It’s been seven weeks since I left on my Creeks to Coast trip with Georgia Aquarium. When the opportunity to be a part of this weeklong experience was presented, I had no idea all of the amazing things I would learn. I also had no idea how the experiences from the trip would permeate throughout the content I teach. I feel like I mention our trip down the Chattahoochee River at least once a day.
For instance, I am teaching engineering to high school students this year. This week, we are studying the history of engineering – focusing on how civil engineering projects have advanced society as we know it. We looked at things like roads, plumbing and sewer systems, bridges, canals, and dams. While discussing dams, I was able to share my personal experiences from visiting Buford Dam and Bartlett’s Ferry Dam. Since Buford Dam is nearby, I asked students if they knew the primary reason the dam was built. Most of them thought it was for hydroelectric power or to create a reservoir. Thanks to my Creeks to Coast experience and visiting Buford Dam, I was able to share that flood control was the initial reason for green lighting the building of the dam. Of course, hydroelectric power generation and a reservoir are additional uses of the water source.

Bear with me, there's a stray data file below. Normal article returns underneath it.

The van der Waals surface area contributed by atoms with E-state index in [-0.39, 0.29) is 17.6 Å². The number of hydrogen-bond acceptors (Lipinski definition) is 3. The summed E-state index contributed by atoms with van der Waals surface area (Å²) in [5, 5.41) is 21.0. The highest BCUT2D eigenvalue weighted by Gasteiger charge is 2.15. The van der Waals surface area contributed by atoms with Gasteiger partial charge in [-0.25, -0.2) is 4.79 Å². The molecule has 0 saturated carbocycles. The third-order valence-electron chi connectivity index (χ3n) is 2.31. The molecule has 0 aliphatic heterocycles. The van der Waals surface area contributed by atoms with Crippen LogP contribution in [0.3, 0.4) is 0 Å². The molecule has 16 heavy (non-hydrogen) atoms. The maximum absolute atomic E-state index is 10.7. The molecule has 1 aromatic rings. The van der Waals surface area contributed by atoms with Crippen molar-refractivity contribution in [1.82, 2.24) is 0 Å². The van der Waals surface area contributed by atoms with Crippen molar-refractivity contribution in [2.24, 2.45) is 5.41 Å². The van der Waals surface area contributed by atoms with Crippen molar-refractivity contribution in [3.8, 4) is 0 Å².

Another exciting experience that I reflect on often is the macroinvertebrate sampling we did at Smithgall Woods. I never thought I would get excited about sifting through collected material to find bugs in order to monitor the quality of a stream! Now, I can’t wait to get started in my area. Just this week, I received by official Georgia-Adopt-a-Stream certification to conducting quality assurance/quality control testing of local streams by monitoring macroinvertabrates.
Providence Canyon was the highlight of the trip for me. To see such an amazingly beautiful place with the layers of time and sediment right in front of me like a book was so exciting. But even more amazing is how this canyon formed. When the original settlers moved into the area, they tore down the trees and began planting their crops. However, these settlers did not use good farming practices. Over a relatively short period of time, the rains washed the loose sediment away forming gullies and eventually gorges leading to the canyons that are in the area today. It’s a testament to how humans directly impact the geography of the land around us.
This was such an amazing and exciting trip. I know you’ll keep hearing about it because I can’t stop sharing about all of the wonderful experiences. Before you go, please take a moment to watch this awesome video that overviews the trip. This great video is thanks to Georgia-Pacific who helped sponsor the trip. Enjoy!